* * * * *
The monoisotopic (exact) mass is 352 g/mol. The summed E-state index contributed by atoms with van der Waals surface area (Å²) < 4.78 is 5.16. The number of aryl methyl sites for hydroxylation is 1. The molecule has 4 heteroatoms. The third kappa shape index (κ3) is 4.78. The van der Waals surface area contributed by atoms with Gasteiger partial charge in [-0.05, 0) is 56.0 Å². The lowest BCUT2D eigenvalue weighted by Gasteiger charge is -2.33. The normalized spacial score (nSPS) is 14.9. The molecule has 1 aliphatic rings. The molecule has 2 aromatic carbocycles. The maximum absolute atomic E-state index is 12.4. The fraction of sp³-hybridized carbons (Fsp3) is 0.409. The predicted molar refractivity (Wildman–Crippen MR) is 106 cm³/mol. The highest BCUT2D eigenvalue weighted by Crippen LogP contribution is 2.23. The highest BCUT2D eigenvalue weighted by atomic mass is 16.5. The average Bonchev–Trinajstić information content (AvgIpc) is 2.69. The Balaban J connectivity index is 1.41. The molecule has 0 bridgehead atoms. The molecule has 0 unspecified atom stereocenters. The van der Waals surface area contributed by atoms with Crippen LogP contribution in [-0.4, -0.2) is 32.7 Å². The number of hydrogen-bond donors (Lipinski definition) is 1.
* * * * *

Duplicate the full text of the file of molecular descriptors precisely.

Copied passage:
The monoisotopic (exact) mass is 352 g/mol. The summed E-state index contributed by atoms with van der Waals surface area (Å²) < 4.78 is 5.16. The number of aryl methyl sites for hydroxylation is 1. The molecule has 4 heteroatoms. The third kappa shape index (κ3) is 4.78. The van der Waals surface area contributed by atoms with Gasteiger partial charge in [-0.05, 0) is 56.0 Å². The lowest BCUT2D eigenvalue weighted by Gasteiger charge is -2.33. The normalized spacial score (nSPS) is 14.9. The molecule has 1 aliphatic rings. The molecule has 2 aromatic carbocycles. The maximum absolute atomic E-state index is 12.4. The fraction of sp³-hybridized carbons (Fsp3) is 0.409. The predicted molar refractivity (Wildman–Crippen MR) is 106 cm³/mol. The highest BCUT2D eigenvalue weighted by Crippen LogP contribution is 2.23. The highest BCUT2D eigenvalue weighted by atomic mass is 16.5. The average Bonchev–Trinajstić information content (AvgIpc) is 2.69. The Balaban J connectivity index is 1.41. The molecule has 0 bridgehead atoms. The molecule has 0 unspecified atom stereocenters. The van der Waals surface area contributed by atoms with Crippen LogP contribution in [-0.4, -0.2) is 32.7 Å². The number of hydrogen-bond donors (Lipinski definition) is 1.